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The most popular and safest investments during the COVID-19 pandemic are under threat from potentially negative interest rates, and asset managers are responding.

In a FAQ for investors, TIAA said it was waiving expenses for its CREF Money Market Account and for the TIAA-CREF Money Market Fund, an investment option within its TIAA Access annuity product, to prevent negative yields because current short-term rates are too low to cover those expenses.

Most important, TIAA said it will not renew the waiver for the money market account, after it expires on Dec. 31, at which point the account, which is a variable annuity, “will be at risk of experiencing negative yields, if interest rates do not increase.” 

Moreover, TIAA says that the waived fees “will be subject to possible recovery… After the waiver expires, once short-term rates rebound, producing a positive yield for an investor’s money market account class.”

The TIAA-CREF Money Market Fund, an investment option within the TIAA Access annuity product, also faces potentially negative interest rates not because the waiver will expire — it won’t — but because the TIAA Access separate account wrap fees are not included in the waiver. 

TIAA is advising that anyone invested in these accounts review their investments. More specifically it recommends that investors in the CREF Money Market Account, especially those with a significant allocation, “review their overall financial goals ….tolerance for risk and the ideal asset allocation” and make adjustments as necessary. 

A TIAA spokesman said the firm is required by its regulator, the New York Department of Financial Services, to recoup a portion of the fees in order  to protect investors’ long-term interests since TIAA operates on a not-for-profit basis and provides its services to CREF at cost.

Should interest interest rates remain low after the expense waiver expires, one or more classes of the CREF Money Market Account could have negative returns and investors should be prepared for that possibility, according to TIAA. 

Dan Wiener, chair and co-founder of Adviser Investments and editor of The Independent Adviser for Vanguard Investors, called the potential clawback of the fee waiver for the CREF Money Market Account “outrageous.” He added that investors “would have to be out of their minds” to keep money in a money market account that will recoup its fee waiver from investments once yields turn positive.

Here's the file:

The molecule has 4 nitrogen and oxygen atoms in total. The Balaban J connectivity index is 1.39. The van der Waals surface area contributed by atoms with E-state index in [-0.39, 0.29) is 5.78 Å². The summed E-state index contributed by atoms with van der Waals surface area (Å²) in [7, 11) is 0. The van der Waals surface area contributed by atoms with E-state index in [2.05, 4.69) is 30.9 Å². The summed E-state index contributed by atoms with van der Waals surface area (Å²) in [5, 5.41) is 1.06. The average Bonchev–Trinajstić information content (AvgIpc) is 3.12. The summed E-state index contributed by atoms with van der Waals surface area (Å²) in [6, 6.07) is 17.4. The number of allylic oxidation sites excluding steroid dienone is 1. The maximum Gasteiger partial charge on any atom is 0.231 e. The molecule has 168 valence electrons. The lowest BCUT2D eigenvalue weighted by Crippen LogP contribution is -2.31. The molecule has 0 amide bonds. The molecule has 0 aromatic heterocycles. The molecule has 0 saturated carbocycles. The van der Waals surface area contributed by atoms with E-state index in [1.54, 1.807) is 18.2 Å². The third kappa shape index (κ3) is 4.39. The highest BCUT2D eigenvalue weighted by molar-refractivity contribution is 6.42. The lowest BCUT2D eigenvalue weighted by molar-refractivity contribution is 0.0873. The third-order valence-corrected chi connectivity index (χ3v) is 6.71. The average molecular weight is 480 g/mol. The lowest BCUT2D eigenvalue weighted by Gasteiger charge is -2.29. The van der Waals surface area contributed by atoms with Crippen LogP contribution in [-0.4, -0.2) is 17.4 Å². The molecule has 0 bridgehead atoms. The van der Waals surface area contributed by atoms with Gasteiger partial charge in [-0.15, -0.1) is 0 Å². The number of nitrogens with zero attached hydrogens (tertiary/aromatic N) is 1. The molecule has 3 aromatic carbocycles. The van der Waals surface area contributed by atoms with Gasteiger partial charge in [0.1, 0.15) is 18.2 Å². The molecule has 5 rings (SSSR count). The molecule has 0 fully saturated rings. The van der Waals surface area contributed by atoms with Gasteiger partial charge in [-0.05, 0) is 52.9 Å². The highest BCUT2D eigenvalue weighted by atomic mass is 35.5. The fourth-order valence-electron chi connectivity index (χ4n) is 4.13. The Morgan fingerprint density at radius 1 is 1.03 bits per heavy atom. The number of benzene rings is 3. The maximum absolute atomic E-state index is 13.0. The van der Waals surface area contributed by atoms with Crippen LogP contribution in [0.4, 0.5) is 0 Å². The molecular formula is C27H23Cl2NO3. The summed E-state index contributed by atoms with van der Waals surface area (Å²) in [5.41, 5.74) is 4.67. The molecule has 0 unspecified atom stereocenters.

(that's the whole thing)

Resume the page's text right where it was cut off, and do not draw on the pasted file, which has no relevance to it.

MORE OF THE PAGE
A TIAA spokesman said the firm “is required by its regulator, the New York Department of Financial Services to recoup a portion of the fees in order to protect TIAA participants’ long-term interests because TIAA operates on a not for profit basis and provides its services to CREF at cost.”

In another sign of negative rate fears for money market funds, Fidelity Investments in mid-March waived fees on several U.S. Treasury and U.S. government money market funds sold exclusively through intermediaries — which tend to have higher expense levels than other funds — in order ”to maintain positive net yields on those share classes.” 

The funds are the Daily Money Class and Capital Reserves Class of its U.S. Treasury and U.S. Government Money Market funds — the Advisor Class C for the Treasury fund and Advisor Class M for the government money market fund — and the FIMM Treasury Portfolio, Class IV.

Fidelity left open the possibility of more fee waivers or reimbursement of certain fee expenses or a combination of both if money market yields approach zero to help ensure that investors receive a positive yield. It added that “any such waiver would be voluntary and could be discontinued at any time [and] there is no guarantee that a fund will be able to avoid a negative yield.”